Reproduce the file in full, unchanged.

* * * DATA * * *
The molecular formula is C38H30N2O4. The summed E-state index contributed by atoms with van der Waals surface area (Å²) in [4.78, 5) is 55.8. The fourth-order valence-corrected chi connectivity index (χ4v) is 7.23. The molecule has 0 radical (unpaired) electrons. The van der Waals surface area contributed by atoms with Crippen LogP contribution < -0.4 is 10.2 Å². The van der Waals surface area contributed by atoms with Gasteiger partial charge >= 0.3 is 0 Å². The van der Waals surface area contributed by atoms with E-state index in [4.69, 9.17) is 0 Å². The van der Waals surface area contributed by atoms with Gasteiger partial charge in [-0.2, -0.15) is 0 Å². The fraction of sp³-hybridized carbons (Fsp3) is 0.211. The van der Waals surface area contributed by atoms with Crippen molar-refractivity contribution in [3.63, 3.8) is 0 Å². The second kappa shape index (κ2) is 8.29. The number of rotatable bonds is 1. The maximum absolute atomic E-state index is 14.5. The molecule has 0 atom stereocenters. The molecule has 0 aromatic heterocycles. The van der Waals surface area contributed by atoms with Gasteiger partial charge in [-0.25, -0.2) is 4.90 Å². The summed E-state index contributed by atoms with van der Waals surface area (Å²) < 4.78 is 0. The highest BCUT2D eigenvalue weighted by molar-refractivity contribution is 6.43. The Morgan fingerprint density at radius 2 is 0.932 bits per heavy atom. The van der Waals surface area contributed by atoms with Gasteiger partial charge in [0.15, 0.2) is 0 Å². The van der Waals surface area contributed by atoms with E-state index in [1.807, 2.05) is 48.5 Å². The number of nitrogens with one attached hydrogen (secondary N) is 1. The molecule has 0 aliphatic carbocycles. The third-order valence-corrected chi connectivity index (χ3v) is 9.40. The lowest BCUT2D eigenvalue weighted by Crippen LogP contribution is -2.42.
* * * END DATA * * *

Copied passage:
The molecular formula is C38H30N2O4. The summed E-state index contributed by atoms with van der Waals surface area (Å²) in [4.78, 5) is 55.8. The fourth-order valence-corrected chi connectivity index (χ4v) is 7.23. The molecule has 0 radical (unpaired) electrons. The van der Waals surface area contributed by atoms with Crippen LogP contribution < -0.4 is 10.2 Å². The van der Waals surface area contributed by atoms with Gasteiger partial charge >= 0.3 is 0 Å². The van der Waals surface area contributed by atoms with E-state index in [4.69, 9.17) is 0 Å². The van der Waals surface area contributed by atoms with Gasteiger partial charge in [-0.2, -0.15) is 0 Å². The fraction of sp³-hybridized carbons (Fsp3) is 0.211. The van der Waals surface area contributed by atoms with Crippen molar-refractivity contribution in [3.63, 3.8) is 0 Å². The second kappa shape index (κ2) is 8.29. The number of rotatable bonds is 1. The maximum absolute atomic E-state index is 14.5. The molecule has 0 atom stereocenters. The molecule has 0 aromatic heterocycles. The van der Waals surface area contributed by atoms with Gasteiger partial charge in [-0.25, -0.2) is 4.90 Å². The summed E-state index contributed by atoms with van der Waals surface area (Å²) < 4.78 is 0. The highest BCUT2D eigenvalue weighted by molar-refractivity contribution is 6.43. The Morgan fingerprint density at radius 2 is 0.932 bits per heavy atom. The van der Waals surface area contributed by atoms with Gasteiger partial charge in [0.15, 0.2) is 0 Å². The van der Waals surface area contributed by atoms with E-state index in [1.807, 2.05) is 48.5 Å². The number of nitrogens with one attached hydrogen (secondary N) is 1. The molecule has 0 aliphatic carbocycles. The third-order valence-corrected chi connectivity index (χ3v) is 9.40. The lowest BCUT2D eigenvalue weighted by Crippen LogP contribution is -2.42.